Author Caleb Carr's The Alienist explores the 19th century psychiatric debate between free will and determinism. TNT's nearly identical adaptation of the novel, however, comes up with a completely different conclusion.
Eliese Colette Goldbach's memoir, Rust: A Memoir of Steel and Grit, is the story of one descending into the depths of The American Dream and emerging with flecks of graphite dust on her cheeks, a master's degree in her hands, and a few new friends.
In a brave new world dominated by platforms such as Facebook, Uber, and Airbnb, and marked by anxiety in the Age of the Anthropocene, McKenzie Wark's Capital Is Dead eschews digital utopianism for a sense of urgency that recognizes things have gotten serious.
In a society of things, social responsibility requires a recognition of the influence of commodities upon our most foundational spiritual experiences. Nickelodeon's animated series, Rocko's Modern Life, puts it simply.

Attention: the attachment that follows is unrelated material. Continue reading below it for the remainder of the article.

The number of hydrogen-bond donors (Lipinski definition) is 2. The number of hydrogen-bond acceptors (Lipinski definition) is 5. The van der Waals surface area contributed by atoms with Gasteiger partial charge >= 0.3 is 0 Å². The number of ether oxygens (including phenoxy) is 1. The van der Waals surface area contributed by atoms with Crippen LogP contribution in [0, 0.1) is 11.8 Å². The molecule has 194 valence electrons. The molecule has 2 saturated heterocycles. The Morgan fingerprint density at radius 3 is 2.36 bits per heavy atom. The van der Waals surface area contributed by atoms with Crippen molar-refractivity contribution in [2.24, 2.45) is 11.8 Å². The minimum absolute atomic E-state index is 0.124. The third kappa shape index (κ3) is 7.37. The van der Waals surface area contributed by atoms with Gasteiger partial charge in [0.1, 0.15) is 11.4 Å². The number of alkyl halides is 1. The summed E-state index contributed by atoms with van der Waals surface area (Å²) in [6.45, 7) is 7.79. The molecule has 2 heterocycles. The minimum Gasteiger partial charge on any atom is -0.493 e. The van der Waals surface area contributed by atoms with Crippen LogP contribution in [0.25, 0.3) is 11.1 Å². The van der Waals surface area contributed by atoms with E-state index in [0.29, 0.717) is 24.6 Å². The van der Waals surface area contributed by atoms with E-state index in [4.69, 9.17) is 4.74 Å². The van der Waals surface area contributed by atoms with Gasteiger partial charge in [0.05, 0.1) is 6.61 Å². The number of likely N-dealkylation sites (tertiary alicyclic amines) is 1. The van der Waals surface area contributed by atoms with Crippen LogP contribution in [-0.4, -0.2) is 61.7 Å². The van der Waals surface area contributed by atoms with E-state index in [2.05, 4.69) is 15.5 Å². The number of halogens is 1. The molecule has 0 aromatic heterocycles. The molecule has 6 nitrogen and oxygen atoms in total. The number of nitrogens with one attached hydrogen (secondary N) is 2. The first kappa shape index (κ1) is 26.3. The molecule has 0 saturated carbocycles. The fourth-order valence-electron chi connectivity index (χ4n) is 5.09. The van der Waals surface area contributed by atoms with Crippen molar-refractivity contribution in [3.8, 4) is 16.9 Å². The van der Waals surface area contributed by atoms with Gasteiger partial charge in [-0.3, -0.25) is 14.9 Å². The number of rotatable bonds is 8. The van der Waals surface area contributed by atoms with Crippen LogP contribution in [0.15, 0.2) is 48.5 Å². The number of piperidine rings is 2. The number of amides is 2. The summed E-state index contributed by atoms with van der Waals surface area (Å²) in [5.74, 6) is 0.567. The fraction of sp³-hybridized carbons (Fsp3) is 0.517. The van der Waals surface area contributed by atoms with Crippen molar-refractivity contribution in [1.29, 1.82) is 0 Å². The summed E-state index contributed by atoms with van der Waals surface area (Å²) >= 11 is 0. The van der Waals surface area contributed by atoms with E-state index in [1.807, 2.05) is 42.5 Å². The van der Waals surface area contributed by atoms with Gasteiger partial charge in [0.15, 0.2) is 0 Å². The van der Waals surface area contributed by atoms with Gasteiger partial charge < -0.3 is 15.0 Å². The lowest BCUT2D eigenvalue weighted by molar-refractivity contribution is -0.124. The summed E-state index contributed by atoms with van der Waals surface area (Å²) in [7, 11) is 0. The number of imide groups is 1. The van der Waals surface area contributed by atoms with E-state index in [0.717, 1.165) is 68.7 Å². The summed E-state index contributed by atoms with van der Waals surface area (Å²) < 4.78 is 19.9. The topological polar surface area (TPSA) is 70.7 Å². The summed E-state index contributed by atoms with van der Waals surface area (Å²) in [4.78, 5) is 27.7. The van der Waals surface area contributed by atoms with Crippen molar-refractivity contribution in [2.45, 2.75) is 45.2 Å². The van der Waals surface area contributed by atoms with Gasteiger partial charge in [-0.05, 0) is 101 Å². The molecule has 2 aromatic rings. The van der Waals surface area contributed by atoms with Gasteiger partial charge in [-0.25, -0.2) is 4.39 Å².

If neon was an icon of mid-century capitalism as Luis de Miranda puts forth in Being and Neonness, what does it represent in our period of late capitalism?
I've sworn, after learning about the latest kleptocrat billionaire to buy a club, or scrambling from the clash between hooligans and riot police, or hearing a homophobic chant rise up from the stands, I would give up on the game. Anyone with sense would.
Socialists need to do better in fighting against identity-based discrimination, as editor of Jacobin Bhaskar Sunkara notes in The Socialist Manifesto, but that struggle will only be effective if waged as part of a larger struggle against neoliberal capitalism.